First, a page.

A Hollow Debate on Military Readiness

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The 2000 election campaign has seenthe presidential candidates sparring overthe unlikely and arcane topic of militaryreadiness--the ability of military forces todeploy quickly and perform initially theirwartime mission. The candidates arealready in a bidding war to see who canthrow the most money at the Pentagon.However, the alleged shortage of fundsavailable to be spent on readiness is largelyillusory. Gaps in readiness could beplugged without increasing the budget fornational defense. Vast amounts are alreadybeing spent to give the United States bone-crushingdominance over any other militaryin the world.

"Pockets of unreadiness" in the U.S. militaryhave three causes: profligate commitmentof U.S. forces overseas, misallocationof funds by the Pentagon and Congress,and excessive readiness requirements. Therecord pace of humanitarian interventionsand peacekeeping operations during theClinton administration has worn outequipment and people, taken time andmoney that could have been used to traintroops to fight a major war, and incurredsignificant costs.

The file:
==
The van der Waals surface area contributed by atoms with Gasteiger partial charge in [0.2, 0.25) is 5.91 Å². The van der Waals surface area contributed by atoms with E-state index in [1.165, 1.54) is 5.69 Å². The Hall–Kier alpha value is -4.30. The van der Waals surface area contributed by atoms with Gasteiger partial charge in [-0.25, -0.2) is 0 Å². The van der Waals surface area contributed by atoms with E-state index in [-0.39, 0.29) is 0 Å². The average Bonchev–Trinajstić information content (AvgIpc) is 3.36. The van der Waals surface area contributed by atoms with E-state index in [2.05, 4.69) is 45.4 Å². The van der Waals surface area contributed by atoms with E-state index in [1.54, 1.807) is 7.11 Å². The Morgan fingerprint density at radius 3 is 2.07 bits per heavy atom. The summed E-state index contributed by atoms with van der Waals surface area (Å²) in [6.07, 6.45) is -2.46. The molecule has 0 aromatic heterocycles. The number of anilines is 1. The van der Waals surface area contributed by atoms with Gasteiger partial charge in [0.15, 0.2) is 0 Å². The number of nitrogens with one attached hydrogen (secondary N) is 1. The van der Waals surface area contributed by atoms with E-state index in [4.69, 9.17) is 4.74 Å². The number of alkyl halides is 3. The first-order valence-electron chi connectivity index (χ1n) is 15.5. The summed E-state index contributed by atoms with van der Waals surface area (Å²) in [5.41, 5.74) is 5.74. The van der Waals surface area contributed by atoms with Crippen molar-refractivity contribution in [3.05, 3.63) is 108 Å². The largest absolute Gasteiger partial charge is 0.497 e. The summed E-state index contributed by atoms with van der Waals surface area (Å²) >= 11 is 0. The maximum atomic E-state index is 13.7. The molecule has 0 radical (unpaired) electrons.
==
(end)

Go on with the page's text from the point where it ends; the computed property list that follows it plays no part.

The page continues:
Also, money that could be spent ontraining, spare parts, and other items toremedy readiness gaps is wasted throughmisallocation to less worthy objectives.Excess military bases are retained, procurementof defense items is inefficient, unnecessaryweapons are purchased, and toomuch money is spent on military pay andbenefits. Finally, in the benign threat environmentof a post-Cold War world, U.S.armed forces do not need to be kept in thehigh states of readiness they were duringthe Cold War.

If U.S. commitments overseas werereduced, inefficient and wasteful defensespending were eliminated, and post-ColdWar readiness goals were more realistic,gaps between those goals and the state ofthe forces could be eliminated withoutincreasing the defense budget.

Ivan Eland

Ivan Eland is director of defense policy studies at the Cato Institute.